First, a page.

Of course one should also be pessmistic about the unchecked consequences of WMD proliferation. I accept that and it's funny many on the anti-war Left think this isn't a big deal or worse, that it is a sinister plot by the US. I thought the Left supported gun control? Well, think of this as international gun control (this is an idea I owe to Jack Strocchi) - there is a strong in-principle case for someone enforcing this whether it be the UN (preferably) or the US (if the UN really is piss-weak). In principle I think this (as opposed to idealistic visions of liberating every oppressed soul) is a defensible grounds for intervention and doesn't lead to any great problems (as the 'liberation principle' would) and my cautious scepticism of the need for invasion is solely based on whether we have considered the most efficient and least costly means of 'international gun control'. Furthermore I would also be prepared to contemplate invasion on provision of evidence of an Al Qaeda connection and on a lower standard of proof (on the balance of probabilities) than for the WMD issue ('beyond reasonable doubt') because the consequences of letting the former misconduct go unpunished are arguably much greater than simply some diffuse aim to obtain WMD as insurance.
Now another clarification - I find none of the major anti-war arguments being trumpeted to be compelling. They seem opposed to the war for the wrong reasons. Furthermore I find the stance taken by the ALP, Greens and Democrats to be shameful and nauseating - essentially their opposition as it now stands boils down to playing on the fears of domestic terrorism for doing what might be the right and prudent thing in the long run to do i.e. let's keep our distance from our allies the US so the radical Islamists will go after them but leave us alone. Purely on grounds of national self-interest this is very short term thinking because the threat of terrorism might be greater in future without international gun control of the sort discussed here (whether through containment and pressure or invasion). On grounds of national self-interest the argument also seems to boil down to 'we should ignore any long term considerations in our foreign policy if in the short term it means that radical Islamists in other countries make threats against us - we should arse lick the radical Islamists in other countries regardless of the long term consequences of such arse licking ' Quislings and isolationists! This is not an anti-war crowd I want to have anything to do with.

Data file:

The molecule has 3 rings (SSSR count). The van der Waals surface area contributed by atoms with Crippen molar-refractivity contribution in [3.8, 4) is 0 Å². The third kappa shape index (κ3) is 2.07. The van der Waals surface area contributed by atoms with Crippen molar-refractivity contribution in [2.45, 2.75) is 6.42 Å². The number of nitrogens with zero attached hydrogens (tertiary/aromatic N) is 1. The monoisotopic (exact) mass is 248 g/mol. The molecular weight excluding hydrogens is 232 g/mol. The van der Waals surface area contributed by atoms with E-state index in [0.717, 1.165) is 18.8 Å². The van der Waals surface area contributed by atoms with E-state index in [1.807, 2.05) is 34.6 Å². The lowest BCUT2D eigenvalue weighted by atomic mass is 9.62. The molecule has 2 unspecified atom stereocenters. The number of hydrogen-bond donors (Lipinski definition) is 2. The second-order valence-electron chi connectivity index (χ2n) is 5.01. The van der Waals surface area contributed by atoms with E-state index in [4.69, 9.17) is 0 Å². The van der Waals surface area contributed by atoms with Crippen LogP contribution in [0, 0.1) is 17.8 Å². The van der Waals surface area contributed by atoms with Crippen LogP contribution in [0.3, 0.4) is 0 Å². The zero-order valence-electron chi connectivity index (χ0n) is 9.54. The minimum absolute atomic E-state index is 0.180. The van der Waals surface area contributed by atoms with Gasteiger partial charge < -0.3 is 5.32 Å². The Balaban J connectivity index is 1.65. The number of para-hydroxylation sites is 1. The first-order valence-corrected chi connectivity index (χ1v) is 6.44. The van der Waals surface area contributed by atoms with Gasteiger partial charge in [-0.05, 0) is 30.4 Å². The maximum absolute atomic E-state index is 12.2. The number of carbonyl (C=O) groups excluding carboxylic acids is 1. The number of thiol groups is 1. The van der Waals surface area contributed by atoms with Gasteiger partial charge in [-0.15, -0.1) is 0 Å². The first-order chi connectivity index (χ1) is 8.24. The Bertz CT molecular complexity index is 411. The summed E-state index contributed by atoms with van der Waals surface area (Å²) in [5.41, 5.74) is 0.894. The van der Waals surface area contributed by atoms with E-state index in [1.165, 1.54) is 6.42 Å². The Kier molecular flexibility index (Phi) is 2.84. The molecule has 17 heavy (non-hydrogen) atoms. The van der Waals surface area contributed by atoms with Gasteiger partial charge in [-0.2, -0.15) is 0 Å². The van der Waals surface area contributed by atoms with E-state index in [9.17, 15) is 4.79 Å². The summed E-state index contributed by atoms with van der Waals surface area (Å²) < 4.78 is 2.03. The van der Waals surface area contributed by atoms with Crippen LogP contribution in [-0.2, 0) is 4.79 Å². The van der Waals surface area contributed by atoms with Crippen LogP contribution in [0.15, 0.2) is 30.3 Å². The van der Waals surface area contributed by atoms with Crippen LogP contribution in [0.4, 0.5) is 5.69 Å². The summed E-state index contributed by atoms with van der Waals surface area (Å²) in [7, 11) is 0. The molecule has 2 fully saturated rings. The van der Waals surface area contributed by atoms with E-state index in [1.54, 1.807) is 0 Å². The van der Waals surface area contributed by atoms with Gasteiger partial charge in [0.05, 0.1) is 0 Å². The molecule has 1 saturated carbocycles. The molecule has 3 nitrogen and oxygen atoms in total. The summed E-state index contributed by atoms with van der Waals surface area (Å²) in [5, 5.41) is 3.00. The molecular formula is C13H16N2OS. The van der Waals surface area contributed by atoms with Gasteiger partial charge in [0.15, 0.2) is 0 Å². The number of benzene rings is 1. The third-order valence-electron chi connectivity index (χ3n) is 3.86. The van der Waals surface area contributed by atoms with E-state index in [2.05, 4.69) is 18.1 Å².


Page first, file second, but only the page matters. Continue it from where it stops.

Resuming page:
It’s been a while since my last post, but thanks to the purchase of a new notebook PC, I hope to be able to post a bit more regularly by blogging on the train to and from work. To get back in to the swing of things, a post on the looming war with Iraq and an explanation of why I am not quite the pacifist that Jason is.
So where do I stand on the issue? In short, I am a reluctant supporter of war with Iraq. Clearly it is preferable that Iraq be ‘disarmed’ via the inspections process and that the situation be resolved in a manner that doesn’t involve another Gulf War. And clearly it is also preferable that if military action against Iraq does become necessary, that this action is condoned by the UN.
But we live in a world where it is not always possible to have things go how we would prefer them to go. That being the case, military action may indeed be necessary and thus I am a reluctant supporter of miliary action for two reasons.
Firstly, sooner or later, someone has to tell Saddam that time is up. Saddam has had twelve years in which to destroy and declare Iraq’s weapons of mass destruction. The process has dragged out because Iraq has not ‘declared’ it’s arsenal. It has dragged out because the Iraqi regime has made it necessary for the UN teams to become inspectors looking for new evidence, rather than simply verifiers of Iraq’s compliance. On this topic I would recommend Richard Butlers book, Saddam Defiant, which documents at length the sort of procrastination and political manoeuvring that Iraq engaged in up to the end of UNSCOM in 1998.